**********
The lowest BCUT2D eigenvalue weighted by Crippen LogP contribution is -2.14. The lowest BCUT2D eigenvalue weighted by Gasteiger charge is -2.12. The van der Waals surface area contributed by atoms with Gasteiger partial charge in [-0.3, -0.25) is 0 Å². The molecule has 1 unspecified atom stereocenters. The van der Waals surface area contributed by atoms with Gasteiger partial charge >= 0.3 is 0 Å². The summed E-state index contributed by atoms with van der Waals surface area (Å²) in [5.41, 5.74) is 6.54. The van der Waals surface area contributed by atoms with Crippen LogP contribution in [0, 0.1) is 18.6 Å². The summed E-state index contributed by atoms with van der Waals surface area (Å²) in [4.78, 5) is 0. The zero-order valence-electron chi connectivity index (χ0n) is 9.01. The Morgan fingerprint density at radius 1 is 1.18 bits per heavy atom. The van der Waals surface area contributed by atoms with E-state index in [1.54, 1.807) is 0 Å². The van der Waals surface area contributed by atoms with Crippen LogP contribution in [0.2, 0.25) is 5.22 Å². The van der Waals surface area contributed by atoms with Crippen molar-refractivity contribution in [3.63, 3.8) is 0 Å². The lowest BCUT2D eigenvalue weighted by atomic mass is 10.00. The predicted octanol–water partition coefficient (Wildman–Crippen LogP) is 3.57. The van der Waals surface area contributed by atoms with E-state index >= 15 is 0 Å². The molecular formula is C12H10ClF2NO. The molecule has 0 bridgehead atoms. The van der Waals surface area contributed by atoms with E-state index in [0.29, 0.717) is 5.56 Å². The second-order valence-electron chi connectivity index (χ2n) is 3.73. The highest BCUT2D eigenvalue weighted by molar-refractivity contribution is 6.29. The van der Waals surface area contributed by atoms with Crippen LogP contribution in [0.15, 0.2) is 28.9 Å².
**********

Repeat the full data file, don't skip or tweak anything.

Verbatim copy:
The lowest BCUT2D eigenvalue weighted by Crippen LogP contribution is -2.14. The lowest BCUT2D eigenvalue weighted by Gasteiger charge is -2.12. The van der Waals surface area contributed by atoms with Gasteiger partial charge in [-0.3, -0.25) is 0 Å². The molecule has 1 unspecified atom stereocenters. The van der Waals surface area contributed by atoms with Gasteiger partial charge >= 0.3 is 0 Å². The summed E-state index contributed by atoms with van der Waals surface area (Å²) in [5.41, 5.74) is 6.54. The van der Waals surface area contributed by atoms with Crippen LogP contribution in [0, 0.1) is 18.6 Å². The summed E-state index contributed by atoms with van der Waals surface area (Å²) in [4.78, 5) is 0. The zero-order valence-electron chi connectivity index (χ0n) is 9.01. The Morgan fingerprint density at radius 1 is 1.18 bits per heavy atom. The van der Waals surface area contributed by atoms with E-state index in [1.54, 1.807) is 0 Å². The van der Waals surface area contributed by atoms with Crippen LogP contribution in [0.2, 0.25) is 5.22 Å². The van der Waals surface area contributed by atoms with Crippen molar-refractivity contribution in [3.63, 3.8) is 0 Å². The lowest BCUT2D eigenvalue weighted by atomic mass is 10.00. The predicted octanol–water partition coefficient (Wildman–Crippen LogP) is 3.57. The van der Waals surface area contributed by atoms with E-state index >= 15 is 0 Å². The molecular formula is C12H10ClF2NO. The molecule has 0 bridgehead atoms. The van der Waals surface area contributed by atoms with E-state index in [0.29, 0.717) is 5.56 Å². The second-order valence-electron chi connectivity index (χ2n) is 3.73. The highest BCUT2D eigenvalue weighted by molar-refractivity contribution is 6.29. The van der Waals surface area contributed by atoms with Crippen LogP contribution in [0.15, 0.2) is 28.9 Å².